Second Language Writing Interest Section–Sponsored Sessions
The Second Language Writing Interest Section (SLWIS), like the other TESOL interest sections (ISs), organizes several sessions on writing-related topics. In each of these symposium-format sessions, the presenters have been selected to discuss a particular topic from various perspectives. These sessions are often a chance to hear about the state of the art in writing research and instruction. The SLWIS-sponsored Academic Session this year focuses on “Response to Writing: Enduring Issues and New Frontiers.” The presenters examine enduring issues and new areas of research in response to L2 writing. Presentations cover methodological synthesis of L2 written corrective feedback; timing of global vs. language feedback; and response practices for graduate student writing, including peer reviews and writing groups, and electronic forms of response.This year there are also three writing-focused InterSections, which are panel presentations organized jointly by two TESOL ISs. In these InterSections, presenters discuss an issue that spans the interests of both ISs’ members.
SLWIS-Applied Linguistics IS InterSection
Beyond 5-Paragraph Essays: Why Don’t Writing Textbooks Reflect Current Research?: Textbooks in writing classrooms are important tools that inform teachers’ practices. Yet often, they don’t adequately reflect current research. Panelists explore how writing textbooks conceptualize argumentation, the importance of reading/writing connections in textbooks to promote lexical proficiency development, and how genre-based instruction facilitates learning transfer. Publisher perspectives are also discussed.
Refugee IS-SLWIS InterSection
Refugee Writing Across The Lifespan: This InterSection examines L2 writing of and with refugee-background ELs of different stages of life and learning. Panelists discuss and explore L2 writing research and practice with refugee-background high school youth, college students, and adult emergent writers (i.e., learning to write for the first time in their lives).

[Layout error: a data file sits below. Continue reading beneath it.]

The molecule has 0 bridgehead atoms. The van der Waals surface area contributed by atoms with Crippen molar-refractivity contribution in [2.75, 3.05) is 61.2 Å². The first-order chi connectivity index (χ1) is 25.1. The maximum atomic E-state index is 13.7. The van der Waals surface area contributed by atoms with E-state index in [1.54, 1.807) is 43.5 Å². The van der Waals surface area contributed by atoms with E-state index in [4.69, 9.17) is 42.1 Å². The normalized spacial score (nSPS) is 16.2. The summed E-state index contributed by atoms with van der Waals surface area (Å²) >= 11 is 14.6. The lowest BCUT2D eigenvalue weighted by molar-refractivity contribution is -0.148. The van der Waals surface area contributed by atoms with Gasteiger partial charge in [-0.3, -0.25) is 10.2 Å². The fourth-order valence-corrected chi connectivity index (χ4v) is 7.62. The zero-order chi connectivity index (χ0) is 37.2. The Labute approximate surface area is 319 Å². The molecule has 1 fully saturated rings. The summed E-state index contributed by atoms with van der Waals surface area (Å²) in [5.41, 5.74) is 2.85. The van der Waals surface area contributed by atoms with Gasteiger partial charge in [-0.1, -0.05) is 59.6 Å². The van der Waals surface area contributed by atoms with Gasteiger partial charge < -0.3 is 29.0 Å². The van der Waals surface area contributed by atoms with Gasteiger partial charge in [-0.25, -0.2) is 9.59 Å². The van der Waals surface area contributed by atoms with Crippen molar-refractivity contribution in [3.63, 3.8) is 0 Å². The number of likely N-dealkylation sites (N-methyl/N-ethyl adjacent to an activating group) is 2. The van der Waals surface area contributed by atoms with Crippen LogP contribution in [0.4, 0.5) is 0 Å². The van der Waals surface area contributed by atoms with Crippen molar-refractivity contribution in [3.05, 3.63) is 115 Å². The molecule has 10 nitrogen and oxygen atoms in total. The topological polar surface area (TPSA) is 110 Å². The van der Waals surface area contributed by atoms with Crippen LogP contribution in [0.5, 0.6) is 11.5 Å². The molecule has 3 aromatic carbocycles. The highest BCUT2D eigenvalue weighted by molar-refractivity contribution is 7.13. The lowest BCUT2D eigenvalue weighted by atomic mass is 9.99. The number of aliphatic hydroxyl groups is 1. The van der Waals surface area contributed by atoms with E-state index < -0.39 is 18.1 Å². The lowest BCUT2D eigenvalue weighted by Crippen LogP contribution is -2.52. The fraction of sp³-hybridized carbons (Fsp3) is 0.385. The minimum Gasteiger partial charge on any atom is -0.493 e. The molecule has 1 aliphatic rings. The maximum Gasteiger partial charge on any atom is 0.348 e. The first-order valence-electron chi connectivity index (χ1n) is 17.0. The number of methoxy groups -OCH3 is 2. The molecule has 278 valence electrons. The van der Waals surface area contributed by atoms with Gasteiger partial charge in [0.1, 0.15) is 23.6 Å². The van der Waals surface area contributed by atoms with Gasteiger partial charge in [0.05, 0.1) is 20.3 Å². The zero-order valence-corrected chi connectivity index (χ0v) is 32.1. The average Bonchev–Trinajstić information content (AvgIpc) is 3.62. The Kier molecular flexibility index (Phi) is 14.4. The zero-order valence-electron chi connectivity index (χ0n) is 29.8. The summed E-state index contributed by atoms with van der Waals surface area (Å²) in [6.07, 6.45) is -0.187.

Bilingual Education IS-SLWIS InterSection
Academic Writing Instruction for Bilingual/Multilingual Students: This presentation provides a holistic review of academic language, genres, and strategies for teaching writing to multilingual learners. Presenters provide various perspectives on academic language, characteristics, and ways to teach academic registers; authentic compositing approaches for writing across curricula; and examples of writing support for first-generation advanced bilingual students.
Other Writing-Related Sessions
Writing is a huge field for TESOL presenters, with hundreds of sessions on the program discussing a wide range of topics related to teaching and researching writing. There isn’t space in this blog to list all the sessions, but I have searched the TESOL 2019 program and compiled the 150+ listings that mention writing. You can see the list in this document and add in others if you see I have missed some. Search the program app for keywords or presenters if you are looking for something in particular. I will highlight a few themes I noted in my own search here.
Several sessions discuss creative writing and poetry with innovative suggestions for teaching:
- EFL students’ perceptions and willingness of writing poetry in English: Sukanto Roy
- Finding found poetry: Ellen Mann & Amy Pascucci